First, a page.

Fences 8 through 10 were all on a slight downhill and each one of them was progressively uglier from a riding standpoint. (I absolutely need to work on downhill jumps more at home. I know it isn't rocket science but merely me needing to practice the skill.) Griffin was very forward and game, locking onto each jump as we approached the finish flags. I got more air time than I wanted after fence 9 and even more after fence 10, nearly falling off! I remember thinking to myself as my body fought for balance, "Do NOT get eliminated because you fell off RIGHT before the finish flags! No, no, NO."

Fortunately, I was able to regain and maintain my balance, and pass through the flags for a double clear in the elementary division again! Yes! Many pony pats were given.

I was laughing at myself as we left the course as I thought about my totally crap riding. While I was shaking my head as I replayed things in my mind, the photographer called over, "I have to say, your horse is really beautiful!"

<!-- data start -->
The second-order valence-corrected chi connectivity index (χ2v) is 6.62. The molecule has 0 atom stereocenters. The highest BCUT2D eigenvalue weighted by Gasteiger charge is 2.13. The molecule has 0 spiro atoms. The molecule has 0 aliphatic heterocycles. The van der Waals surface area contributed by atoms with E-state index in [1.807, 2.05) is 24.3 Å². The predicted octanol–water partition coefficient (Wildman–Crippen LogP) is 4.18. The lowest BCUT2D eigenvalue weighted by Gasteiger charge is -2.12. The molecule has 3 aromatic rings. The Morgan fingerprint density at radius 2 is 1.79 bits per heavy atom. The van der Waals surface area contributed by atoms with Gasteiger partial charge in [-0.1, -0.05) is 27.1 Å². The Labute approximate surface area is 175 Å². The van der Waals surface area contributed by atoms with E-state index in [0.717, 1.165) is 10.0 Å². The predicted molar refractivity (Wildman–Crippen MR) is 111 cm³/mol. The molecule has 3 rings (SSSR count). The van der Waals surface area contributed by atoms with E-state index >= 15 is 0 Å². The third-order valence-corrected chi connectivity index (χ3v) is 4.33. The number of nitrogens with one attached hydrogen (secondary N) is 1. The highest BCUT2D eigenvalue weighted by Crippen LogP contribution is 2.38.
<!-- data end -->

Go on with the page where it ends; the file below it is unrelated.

Still laughing at myself, I smiled in return, "Thank you! This is only our second event and I'm definitely having an "off" day for riding. I bet you got some spectacular shots of me flopping around on those last downhill jumps as my riding was rather..." I paused, scrunching my face a bit to try to find a PC word to describe my shotty riding, "...special," I finished, to which the photographer had a good guffaw. I laughed, too, waved in passing, and headed toward Emma to discuss strategy for BN.

Beginner Novice XC

When the course map for BN was posted online, I had reservations about a few of the fences, but largely felt very comfortable with the course. I felt confident that Griffin would be okay with 90% of the fences.